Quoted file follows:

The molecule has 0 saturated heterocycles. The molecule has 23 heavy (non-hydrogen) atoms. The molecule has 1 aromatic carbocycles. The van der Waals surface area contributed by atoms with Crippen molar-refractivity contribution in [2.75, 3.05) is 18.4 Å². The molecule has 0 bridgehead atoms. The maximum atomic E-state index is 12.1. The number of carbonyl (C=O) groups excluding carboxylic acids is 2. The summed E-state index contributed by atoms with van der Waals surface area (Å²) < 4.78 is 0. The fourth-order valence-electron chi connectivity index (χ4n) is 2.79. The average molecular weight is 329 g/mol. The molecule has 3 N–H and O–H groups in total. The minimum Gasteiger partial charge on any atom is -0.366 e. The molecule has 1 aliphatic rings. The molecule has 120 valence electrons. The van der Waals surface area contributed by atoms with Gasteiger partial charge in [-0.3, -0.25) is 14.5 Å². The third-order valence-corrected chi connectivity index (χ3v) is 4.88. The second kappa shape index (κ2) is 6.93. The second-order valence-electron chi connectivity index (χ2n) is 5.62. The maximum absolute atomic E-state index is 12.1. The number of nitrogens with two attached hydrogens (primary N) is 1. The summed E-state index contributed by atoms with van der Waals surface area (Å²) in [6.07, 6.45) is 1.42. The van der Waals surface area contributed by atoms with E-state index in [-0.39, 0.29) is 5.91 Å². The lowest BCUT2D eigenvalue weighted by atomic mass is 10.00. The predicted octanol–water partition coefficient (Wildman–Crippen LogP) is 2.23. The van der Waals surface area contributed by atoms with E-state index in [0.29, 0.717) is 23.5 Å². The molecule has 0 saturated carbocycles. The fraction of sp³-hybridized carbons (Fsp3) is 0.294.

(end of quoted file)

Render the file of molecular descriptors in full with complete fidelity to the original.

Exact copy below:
The molecule has 0 saturated heterocycles. The molecule has 23 heavy (non-hydrogen) atoms. The molecule has 1 aromatic carbocycles. The van der Waals surface area contributed by atoms with Crippen molar-refractivity contribution in [2.75, 3.05) is 18.4 Å². The molecule has 0 bridgehead atoms. The maximum atomic E-state index is 12.1. The number of carbonyl (C=O) groups excluding carboxylic acids is 2. The summed E-state index contributed by atoms with van der Waals surface area (Å²) < 4.78 is 0. The fourth-order valence-electron chi connectivity index (χ4n) is 2.79. The average molecular weight is 329 g/mol. The molecule has 3 N–H and O–H groups in total. The minimum Gasteiger partial charge on any atom is -0.366 e. The molecule has 1 aliphatic rings. The molecule has 120 valence electrons. The van der Waals surface area contributed by atoms with Gasteiger partial charge in [-0.3, -0.25) is 14.5 Å². The third-order valence-corrected chi connectivity index (χ3v) is 4.88. The second kappa shape index (κ2) is 6.93. The second-order valence-electron chi connectivity index (χ2n) is 5.62. The maximum absolute atomic E-state index is 12.1. The number of nitrogens with two attached hydrogens (primary N) is 1. The summed E-state index contributed by atoms with van der Waals surface area (Å²) in [6.07, 6.45) is 1.42. The van der Waals surface area contributed by atoms with E-state index in [-0.39, 0.29) is 5.91 Å². The lowest BCUT2D eigenvalue weighted by atomic mass is 10.00. The predicted octanol–water partition coefficient (Wildman–Crippen LogP) is 2.23. The van der Waals surface area contributed by atoms with E-state index in [0.29, 0.717) is 23.5 Å². The molecule has 0 saturated carbocycles. The fraction of sp³-hybridized carbons (Fsp3) is 0.294.